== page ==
9. Great secrecy is enjoined upon initiates; full explanation of 1, 2, and 8 being reserved for those considered able to understand and preserve the gnosis.

Mandaeans believe in marriage and procreation, and in the importance of leading an ethical and moral lifestyle in this world, placing a high priority upon family life. Consequently, Mandaeans do not practice celibacy or asceticism. Mandaeans will, however, abstain from strong drink and red meat. While they agree with other gnostic sects that the world is a prison governed by the planetary archons, they do not view it as a cruel and inhospitable one.

[edit] Mandaean Scriptures

The Mandaeans have a large corpus of religious scriptures, the most important of which is the Genzā Rabbā or Ginza, a collection of history, theology, and prayers. The Genzā Rabbā is divided into two halves — the Genzā Smālā or "Left Ginza" and the Genzā Yeminā or "Right Ginza". By consulting the colophons in the Left Ginza, Jorunn J. Buckley has identified an uninterrupted chain of copyists to the late 2nd or early 3rd c. C.E. The colophons attest to the existence of the Mandaeans during the late Arsacid period at the very latest, a fact corroborated by the Harrān Gāwetā legend, according to which the Mandaeans left Palestine after the destruction of Jerusalem, and settled within the Arsacid empire. Although the Ginza continued to evolve under the rule of the Sassanians and the Islamic empires, few textual traditions can lay claim to such extensive continuity.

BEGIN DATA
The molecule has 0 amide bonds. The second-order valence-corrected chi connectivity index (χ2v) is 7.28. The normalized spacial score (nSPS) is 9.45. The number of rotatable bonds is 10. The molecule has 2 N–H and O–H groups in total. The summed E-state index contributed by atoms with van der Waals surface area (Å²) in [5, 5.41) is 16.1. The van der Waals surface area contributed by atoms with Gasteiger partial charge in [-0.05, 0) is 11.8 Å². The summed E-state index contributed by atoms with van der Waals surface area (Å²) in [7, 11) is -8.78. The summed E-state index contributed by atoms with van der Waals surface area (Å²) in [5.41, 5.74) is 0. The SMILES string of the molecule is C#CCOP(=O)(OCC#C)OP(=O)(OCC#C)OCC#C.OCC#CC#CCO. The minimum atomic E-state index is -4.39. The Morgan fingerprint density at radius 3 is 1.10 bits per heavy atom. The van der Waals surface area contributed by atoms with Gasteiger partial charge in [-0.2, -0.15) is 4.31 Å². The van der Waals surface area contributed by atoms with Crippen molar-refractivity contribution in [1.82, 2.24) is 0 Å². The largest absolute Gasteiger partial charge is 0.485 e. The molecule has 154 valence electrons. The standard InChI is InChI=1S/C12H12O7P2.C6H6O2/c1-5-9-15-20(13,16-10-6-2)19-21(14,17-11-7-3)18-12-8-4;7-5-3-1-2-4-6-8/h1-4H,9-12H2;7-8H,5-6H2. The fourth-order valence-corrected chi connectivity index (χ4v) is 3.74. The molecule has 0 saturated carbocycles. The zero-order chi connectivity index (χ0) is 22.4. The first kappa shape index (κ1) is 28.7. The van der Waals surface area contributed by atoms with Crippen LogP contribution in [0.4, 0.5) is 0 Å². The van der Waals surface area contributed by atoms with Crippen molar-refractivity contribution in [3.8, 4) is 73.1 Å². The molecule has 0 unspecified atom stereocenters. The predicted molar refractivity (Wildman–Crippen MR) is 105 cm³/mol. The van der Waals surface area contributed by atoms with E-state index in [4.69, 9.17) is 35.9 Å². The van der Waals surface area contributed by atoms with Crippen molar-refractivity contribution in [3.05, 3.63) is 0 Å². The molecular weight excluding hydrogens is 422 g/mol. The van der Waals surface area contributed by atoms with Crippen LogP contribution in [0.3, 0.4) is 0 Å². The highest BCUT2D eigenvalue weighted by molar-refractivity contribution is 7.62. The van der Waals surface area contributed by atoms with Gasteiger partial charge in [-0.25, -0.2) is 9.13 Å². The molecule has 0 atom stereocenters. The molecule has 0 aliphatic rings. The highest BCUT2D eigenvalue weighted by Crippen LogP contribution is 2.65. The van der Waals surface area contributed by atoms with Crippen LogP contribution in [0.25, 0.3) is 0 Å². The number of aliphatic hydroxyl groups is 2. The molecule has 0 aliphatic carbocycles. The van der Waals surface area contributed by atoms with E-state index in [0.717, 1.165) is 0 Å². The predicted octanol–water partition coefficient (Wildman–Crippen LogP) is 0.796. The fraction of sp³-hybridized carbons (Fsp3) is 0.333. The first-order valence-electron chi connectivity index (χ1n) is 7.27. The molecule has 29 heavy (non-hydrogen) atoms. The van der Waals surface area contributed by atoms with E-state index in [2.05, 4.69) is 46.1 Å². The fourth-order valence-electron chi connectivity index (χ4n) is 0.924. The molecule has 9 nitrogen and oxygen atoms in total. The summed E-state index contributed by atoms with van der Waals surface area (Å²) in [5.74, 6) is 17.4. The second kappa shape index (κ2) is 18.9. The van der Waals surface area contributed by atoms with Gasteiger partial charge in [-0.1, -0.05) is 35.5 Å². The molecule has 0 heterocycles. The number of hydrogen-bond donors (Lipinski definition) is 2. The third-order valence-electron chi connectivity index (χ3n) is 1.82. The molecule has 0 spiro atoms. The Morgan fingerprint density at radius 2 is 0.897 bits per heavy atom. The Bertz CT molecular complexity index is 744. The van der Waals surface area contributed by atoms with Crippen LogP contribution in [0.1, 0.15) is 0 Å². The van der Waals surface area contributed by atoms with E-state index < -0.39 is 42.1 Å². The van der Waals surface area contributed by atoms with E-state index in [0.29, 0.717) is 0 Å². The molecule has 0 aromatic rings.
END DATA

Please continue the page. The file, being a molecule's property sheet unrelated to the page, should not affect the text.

Other important books include the Qolastā, the "Canonical Prayerbook of the Mandaeans," which was translated by E.S. Drower. One of the chief works of Mandaean scripture, accessible to laymen and initiates alike, is the sidra ḏ-iahia, the book of John the Baptist, which includes a dialogue between John and Jesus. In addition to these works, there are also many other religious texts such as ritual commentaries, which are generally only consulted by the members of the priesthood. The language in which the Mandaean religious literature was originally composed is known as Mandaic, and is a member of the Aramaic family of dialects. It is written in a cursive variant of the Parthian chancery script. The majority of Mandaean lay people do not speak this language, though some members of the Mandaean community resident in Iran (ca. 300-500 out of a total of ca. 5,000 Iranian Mandaeans) continue to speak Neo-Mandaic, a modern version of this language.

[edit] Cosmology

As noted above (under Mandaean Beliefs) Mandaean theology is not systematic. There is no one single authoritative account of the creation of the cosmos, but rather a series of several accounts. Some scholars, such as Edmondo Lupieri, maintain that comparison of these different accounts may reveal the diverse religious influences upon which the Mandaeans have drawn and the ways in which the Mandaean religion has evolved over time.<ref name="cosmology">Lupieri, Edmondo (2002). The Mandaeans: The Last Gnostics. Grand Rapids, MI: Eerdmans, 38-41.</ref>